Brisk Vaccination Rate Primes Indian Economy for Acceleration
India’s economy showed signs it’s ready to accelerate, thanks to its services sector resuming expansion and manufacturing activity retaining growth momentum in August.
Two of the eight high-frequency indicators tracked by Bloomberg News gained speed last month, while five held steady and one slowed. The needle on a dial measuring so-called animal spirits, however, remained unchanged from the July level, as the gauge uses three-month weighted average to smooth out volatility in single-month readings.
The monthly expansion in services and manufacturing activity coincided with relatively low new Covid-19 cases and a pick up in the pace of vaccinations -- more than 834 million doses have been administered so far in the nation of 1.3 billion people. That said, less than a fifth of the population is fully vaccinated and risks of a third wave of infections persist.
Here are the details of the dashboard for August:
Factory managers in India reported growth in new orders last month, helping businesses retain their optimistic growth projections. A similar survey of services’ purchasing managers showed the return of business confidence amid easing virus curbs. That catapulted the composite index to expansion territory for the first time in four months.
Exports rose at a steady pace of about 46% year-on-year in August, although the high growth has been mainly due to the effect of a contraction in the year-earlier period. Data from other export powerhouses showed a varying trend, with South Korea reporting faster export growth and Vietnam seeing a sharp decline due to disruptions caused by Covid outbreaks.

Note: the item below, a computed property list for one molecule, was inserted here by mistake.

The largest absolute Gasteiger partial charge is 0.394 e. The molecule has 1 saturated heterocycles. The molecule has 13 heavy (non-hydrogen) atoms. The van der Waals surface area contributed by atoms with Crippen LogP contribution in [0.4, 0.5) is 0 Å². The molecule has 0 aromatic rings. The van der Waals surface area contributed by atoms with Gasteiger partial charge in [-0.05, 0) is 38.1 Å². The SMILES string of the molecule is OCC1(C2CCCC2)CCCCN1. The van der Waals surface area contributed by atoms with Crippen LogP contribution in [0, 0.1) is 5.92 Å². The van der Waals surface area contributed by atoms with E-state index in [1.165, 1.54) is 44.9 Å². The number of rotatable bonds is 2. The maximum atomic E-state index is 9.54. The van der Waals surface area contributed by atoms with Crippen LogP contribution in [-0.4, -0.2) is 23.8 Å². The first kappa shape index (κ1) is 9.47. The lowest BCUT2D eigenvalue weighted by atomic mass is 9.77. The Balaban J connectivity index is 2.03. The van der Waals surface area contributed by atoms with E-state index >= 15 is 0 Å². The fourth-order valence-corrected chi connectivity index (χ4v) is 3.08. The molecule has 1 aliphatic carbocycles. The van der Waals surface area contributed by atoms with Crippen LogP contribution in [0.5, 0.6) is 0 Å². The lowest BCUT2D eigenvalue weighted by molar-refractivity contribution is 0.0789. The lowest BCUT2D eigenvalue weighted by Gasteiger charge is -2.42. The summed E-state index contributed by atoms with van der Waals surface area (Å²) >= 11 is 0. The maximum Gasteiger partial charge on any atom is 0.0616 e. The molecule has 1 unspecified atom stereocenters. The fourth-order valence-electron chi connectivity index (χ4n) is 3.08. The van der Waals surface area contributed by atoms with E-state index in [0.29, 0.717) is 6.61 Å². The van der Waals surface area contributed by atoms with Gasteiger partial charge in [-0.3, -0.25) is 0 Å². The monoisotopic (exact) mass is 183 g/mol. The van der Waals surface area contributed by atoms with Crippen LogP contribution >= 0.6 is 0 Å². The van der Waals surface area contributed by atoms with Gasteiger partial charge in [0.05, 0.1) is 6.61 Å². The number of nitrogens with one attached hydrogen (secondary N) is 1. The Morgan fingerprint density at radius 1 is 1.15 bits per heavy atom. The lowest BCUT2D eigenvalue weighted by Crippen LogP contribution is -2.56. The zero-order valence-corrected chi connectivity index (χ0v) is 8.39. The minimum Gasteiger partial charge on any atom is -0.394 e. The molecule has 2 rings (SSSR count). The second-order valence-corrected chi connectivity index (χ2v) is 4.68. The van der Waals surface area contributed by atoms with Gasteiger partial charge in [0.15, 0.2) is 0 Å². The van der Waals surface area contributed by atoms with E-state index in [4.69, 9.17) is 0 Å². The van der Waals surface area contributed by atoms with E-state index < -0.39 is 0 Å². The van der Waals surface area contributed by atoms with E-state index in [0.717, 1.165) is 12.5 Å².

Retail auto sales, a bellwether of consumer demand, showed a mixed trend. While passenger vehicle sales grew year-on-year, two-wheeler sales -- an indicator of animal spirits in smaller towns -- declined.
Bank credit grew 6.7% in August from a year earlier, picking up a tad from the 6.5% level seen in mid-July, central bank data showed. Liquidity conditions remained surplus last month, implying room for better credit off-take.
Industrial production expanded 11.5% in July from a year earlier -- a relatively slower pace compared with the first three months of the fiscal year that began in April, and attributable to the wearing off of a favorable base effect.
Similarly, output at infrastructure industries, which makes up 40% of the industrial production index, expanded 9.4% in July, with demand for coal, natural gas and cement driving activity. Both data are published with a one-month lag.
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